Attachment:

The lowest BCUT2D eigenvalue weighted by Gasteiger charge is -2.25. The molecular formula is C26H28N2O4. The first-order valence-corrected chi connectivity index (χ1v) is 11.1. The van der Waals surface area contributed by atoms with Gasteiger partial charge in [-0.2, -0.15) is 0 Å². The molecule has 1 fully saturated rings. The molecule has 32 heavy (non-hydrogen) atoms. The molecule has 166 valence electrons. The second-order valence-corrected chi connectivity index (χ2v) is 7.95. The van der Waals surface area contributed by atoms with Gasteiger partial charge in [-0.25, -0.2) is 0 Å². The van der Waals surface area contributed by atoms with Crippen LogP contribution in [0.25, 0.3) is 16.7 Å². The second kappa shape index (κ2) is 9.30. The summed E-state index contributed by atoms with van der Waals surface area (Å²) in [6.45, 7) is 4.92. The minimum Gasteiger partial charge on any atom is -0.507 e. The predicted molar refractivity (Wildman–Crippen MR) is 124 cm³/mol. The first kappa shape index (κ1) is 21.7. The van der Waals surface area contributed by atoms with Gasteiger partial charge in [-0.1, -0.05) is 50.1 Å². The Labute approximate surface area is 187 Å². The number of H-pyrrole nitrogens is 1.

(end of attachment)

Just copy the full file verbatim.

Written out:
The lowest BCUT2D eigenvalue weighted by Gasteiger charge is -2.25. The molecular formula is C26H28N2O4. The first-order valence-corrected chi connectivity index (χ1v) is 11.1. The van der Waals surface area contributed by atoms with Gasteiger partial charge in [-0.2, -0.15) is 0 Å². The molecule has 1 fully saturated rings. The molecule has 32 heavy (non-hydrogen) atoms. The molecule has 166 valence electrons. The second-order valence-corrected chi connectivity index (χ2v) is 7.95. The van der Waals surface area contributed by atoms with Gasteiger partial charge in [-0.25, -0.2) is 0 Å². The van der Waals surface area contributed by atoms with Crippen LogP contribution in [0.25, 0.3) is 16.7 Å². The second kappa shape index (κ2) is 9.30. The summed E-state index contributed by atoms with van der Waals surface area (Å²) in [6.45, 7) is 4.92. The minimum Gasteiger partial charge on any atom is -0.507 e. The predicted molar refractivity (Wildman–Crippen MR) is 124 cm³/mol. The first kappa shape index (κ1) is 21.7. The van der Waals surface area contributed by atoms with Gasteiger partial charge in [-0.1, -0.05) is 50.1 Å². The Labute approximate surface area is 187 Å². The number of H-pyrrole nitrogens is 1.